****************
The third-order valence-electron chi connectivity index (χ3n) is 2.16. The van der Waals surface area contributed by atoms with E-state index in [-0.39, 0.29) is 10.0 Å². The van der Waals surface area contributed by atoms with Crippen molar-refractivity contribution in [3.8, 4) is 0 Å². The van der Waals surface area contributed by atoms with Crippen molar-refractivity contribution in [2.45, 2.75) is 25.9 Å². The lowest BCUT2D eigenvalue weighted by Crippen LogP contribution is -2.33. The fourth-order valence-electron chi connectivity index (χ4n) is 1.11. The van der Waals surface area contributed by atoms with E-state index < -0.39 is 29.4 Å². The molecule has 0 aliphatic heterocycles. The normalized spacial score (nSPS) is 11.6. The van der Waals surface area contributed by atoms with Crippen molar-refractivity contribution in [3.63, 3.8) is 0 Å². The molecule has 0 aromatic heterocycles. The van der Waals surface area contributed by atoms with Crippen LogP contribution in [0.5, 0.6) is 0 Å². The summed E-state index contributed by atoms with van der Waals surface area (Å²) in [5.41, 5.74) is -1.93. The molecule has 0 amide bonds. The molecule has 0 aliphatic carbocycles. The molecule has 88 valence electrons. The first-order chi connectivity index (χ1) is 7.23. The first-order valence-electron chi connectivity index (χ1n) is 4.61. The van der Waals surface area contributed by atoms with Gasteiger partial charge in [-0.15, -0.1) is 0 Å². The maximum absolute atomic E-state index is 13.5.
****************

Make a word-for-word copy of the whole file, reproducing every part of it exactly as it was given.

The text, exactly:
The third-order valence-electron chi connectivity index (χ3n) is 2.16. The van der Waals surface area contributed by atoms with E-state index in [-0.39, 0.29) is 10.0 Å². The van der Waals surface area contributed by atoms with Crippen molar-refractivity contribution in [3.8, 4) is 0 Å². The van der Waals surface area contributed by atoms with Crippen molar-refractivity contribution in [2.45, 2.75) is 25.9 Å². The lowest BCUT2D eigenvalue weighted by Crippen LogP contribution is -2.33. The fourth-order valence-electron chi connectivity index (χ4n) is 1.11. The van der Waals surface area contributed by atoms with E-state index < -0.39 is 29.4 Å². The molecule has 0 aliphatic heterocycles. The normalized spacial score (nSPS) is 11.6. The van der Waals surface area contributed by atoms with Crippen molar-refractivity contribution in [3.63, 3.8) is 0 Å². The molecule has 0 aromatic heterocycles. The van der Waals surface area contributed by atoms with Crippen LogP contribution in [0.5, 0.6) is 0 Å². The summed E-state index contributed by atoms with van der Waals surface area (Å²) in [5.41, 5.74) is -1.93. The molecule has 0 amide bonds. The molecule has 0 aliphatic carbocycles. The molecule has 88 valence electrons. The first-order chi connectivity index (χ1) is 7.23. The first-order valence-electron chi connectivity index (χ1n) is 4.61. The van der Waals surface area contributed by atoms with Gasteiger partial charge in [-0.15, -0.1) is 0 Å². The maximum absolute atomic E-state index is 13.5.